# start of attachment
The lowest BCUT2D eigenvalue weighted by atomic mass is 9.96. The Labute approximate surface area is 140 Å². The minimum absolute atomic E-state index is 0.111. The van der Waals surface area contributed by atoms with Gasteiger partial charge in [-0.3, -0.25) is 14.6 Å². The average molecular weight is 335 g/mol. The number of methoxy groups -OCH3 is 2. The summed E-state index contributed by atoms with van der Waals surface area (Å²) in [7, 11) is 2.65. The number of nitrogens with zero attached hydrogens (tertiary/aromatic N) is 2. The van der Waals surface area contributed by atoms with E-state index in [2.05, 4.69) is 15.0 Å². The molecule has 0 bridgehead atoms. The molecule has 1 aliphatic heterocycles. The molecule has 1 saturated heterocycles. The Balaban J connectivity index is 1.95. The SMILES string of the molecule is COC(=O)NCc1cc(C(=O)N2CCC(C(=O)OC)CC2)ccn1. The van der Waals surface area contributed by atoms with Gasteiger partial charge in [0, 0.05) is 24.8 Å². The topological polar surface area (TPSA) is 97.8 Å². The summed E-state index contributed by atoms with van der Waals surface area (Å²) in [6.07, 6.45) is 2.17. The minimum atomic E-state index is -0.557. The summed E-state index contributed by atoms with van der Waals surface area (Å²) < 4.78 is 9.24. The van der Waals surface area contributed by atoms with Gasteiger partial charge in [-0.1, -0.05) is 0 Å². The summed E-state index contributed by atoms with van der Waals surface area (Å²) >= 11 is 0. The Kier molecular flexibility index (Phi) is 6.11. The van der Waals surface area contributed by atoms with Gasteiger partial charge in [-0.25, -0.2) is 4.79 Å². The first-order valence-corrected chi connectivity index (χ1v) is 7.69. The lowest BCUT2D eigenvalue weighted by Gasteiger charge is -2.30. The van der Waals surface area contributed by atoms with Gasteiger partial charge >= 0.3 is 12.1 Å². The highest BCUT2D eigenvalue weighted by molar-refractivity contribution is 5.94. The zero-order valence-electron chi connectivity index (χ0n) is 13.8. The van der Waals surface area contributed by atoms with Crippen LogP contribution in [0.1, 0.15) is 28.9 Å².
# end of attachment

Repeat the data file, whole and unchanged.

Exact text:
The lowest BCUT2D eigenvalue weighted by atomic mass is 9.96. The Labute approximate surface area is 140 Å². The minimum absolute atomic E-state index is 0.111. The van der Waals surface area contributed by atoms with Gasteiger partial charge in [-0.3, -0.25) is 14.6 Å². The average molecular weight is 335 g/mol. The number of methoxy groups -OCH3 is 2. The summed E-state index contributed by atoms with van der Waals surface area (Å²) in [7, 11) is 2.65. The number of nitrogens with zero attached hydrogens (tertiary/aromatic N) is 2. The van der Waals surface area contributed by atoms with E-state index in [2.05, 4.69) is 15.0 Å². The molecule has 0 bridgehead atoms. The molecule has 1 aliphatic heterocycles. The molecule has 1 saturated heterocycles. The Balaban J connectivity index is 1.95. The SMILES string of the molecule is COC(=O)NCc1cc(C(=O)N2CCC(C(=O)OC)CC2)ccn1. The van der Waals surface area contributed by atoms with Gasteiger partial charge in [0, 0.05) is 24.8 Å². The topological polar surface area (TPSA) is 97.8 Å². The summed E-state index contributed by atoms with van der Waals surface area (Å²) in [6.07, 6.45) is 2.17. The minimum atomic E-state index is -0.557. The summed E-state index contributed by atoms with van der Waals surface area (Å²) < 4.78 is 9.24. The van der Waals surface area contributed by atoms with Gasteiger partial charge in [-0.1, -0.05) is 0 Å². The summed E-state index contributed by atoms with van der Waals surface area (Å²) >= 11 is 0. The Kier molecular flexibility index (Phi) is 6.11. The van der Waals surface area contributed by atoms with Gasteiger partial charge in [-0.25, -0.2) is 4.79 Å². The first-order valence-corrected chi connectivity index (χ1v) is 7.69. The lowest BCUT2D eigenvalue weighted by Gasteiger charge is -2.30. The van der Waals surface area contributed by atoms with Gasteiger partial charge >= 0.3 is 12.1 Å². The highest BCUT2D eigenvalue weighted by molar-refractivity contribution is 5.94. The zero-order valence-electron chi connectivity index (χ0n) is 13.8. The van der Waals surface area contributed by atoms with Crippen LogP contribution in [0.1, 0.15) is 28.9 Å².